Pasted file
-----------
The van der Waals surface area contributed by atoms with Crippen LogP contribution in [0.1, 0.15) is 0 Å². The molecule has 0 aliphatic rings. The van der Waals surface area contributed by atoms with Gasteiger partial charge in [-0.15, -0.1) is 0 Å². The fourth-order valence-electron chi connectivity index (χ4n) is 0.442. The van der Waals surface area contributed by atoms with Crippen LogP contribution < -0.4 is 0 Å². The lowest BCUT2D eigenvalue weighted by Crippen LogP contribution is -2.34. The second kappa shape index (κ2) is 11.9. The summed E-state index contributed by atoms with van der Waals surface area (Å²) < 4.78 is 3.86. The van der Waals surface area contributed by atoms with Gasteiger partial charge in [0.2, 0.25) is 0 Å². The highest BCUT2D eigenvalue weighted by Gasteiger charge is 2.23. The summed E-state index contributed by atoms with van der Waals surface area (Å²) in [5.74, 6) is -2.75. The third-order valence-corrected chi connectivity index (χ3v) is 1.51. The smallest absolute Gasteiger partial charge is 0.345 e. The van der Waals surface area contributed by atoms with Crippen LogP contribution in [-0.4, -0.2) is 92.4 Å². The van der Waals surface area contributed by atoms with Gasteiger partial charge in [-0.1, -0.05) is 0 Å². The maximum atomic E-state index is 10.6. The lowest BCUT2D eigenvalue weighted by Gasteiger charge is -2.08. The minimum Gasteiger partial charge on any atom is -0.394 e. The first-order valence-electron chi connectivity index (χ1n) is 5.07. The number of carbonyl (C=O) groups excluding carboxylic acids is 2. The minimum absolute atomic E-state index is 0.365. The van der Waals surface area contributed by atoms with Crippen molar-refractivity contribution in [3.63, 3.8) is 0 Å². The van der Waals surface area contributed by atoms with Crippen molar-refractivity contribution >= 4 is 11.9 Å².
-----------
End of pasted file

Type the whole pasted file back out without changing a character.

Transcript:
The van der Waals surface area contributed by atoms with Crippen LogP contribution in [0.1, 0.15) is 0 Å². The molecule has 0 aliphatic rings. The van der Waals surface area contributed by atoms with Gasteiger partial charge in [-0.15, -0.1) is 0 Å². The fourth-order valence-electron chi connectivity index (χ4n) is 0.442. The van der Waals surface area contributed by atoms with Crippen LogP contribution < -0.4 is 0 Å². The lowest BCUT2D eigenvalue weighted by Crippen LogP contribution is -2.34. The second kappa shape index (κ2) is 11.9. The summed E-state index contributed by atoms with van der Waals surface area (Å²) < 4.78 is 3.86. The van der Waals surface area contributed by atoms with Gasteiger partial charge in [0.2, 0.25) is 0 Å². The highest BCUT2D eigenvalue weighted by Gasteiger charge is 2.23. The summed E-state index contributed by atoms with van der Waals surface area (Å²) in [5.74, 6) is -2.75. The third-order valence-corrected chi connectivity index (χ3v) is 1.51. The smallest absolute Gasteiger partial charge is 0.345 e. The van der Waals surface area contributed by atoms with Crippen LogP contribution in [-0.4, -0.2) is 92.4 Å². The van der Waals surface area contributed by atoms with Gasteiger partial charge in [-0.1, -0.05) is 0 Å². The maximum atomic E-state index is 10.6. The lowest BCUT2D eigenvalue weighted by Gasteiger charge is -2.08. The minimum Gasteiger partial charge on any atom is -0.394 e. The first-order valence-electron chi connectivity index (χ1n) is 5.07. The number of carbonyl (C=O) groups excluding carboxylic acids is 2. The minimum absolute atomic E-state index is 0.365. The van der Waals surface area contributed by atoms with Crippen molar-refractivity contribution in [3.63, 3.8) is 0 Å². The van der Waals surface area contributed by atoms with Crippen molar-refractivity contribution >= 4 is 11.9 Å².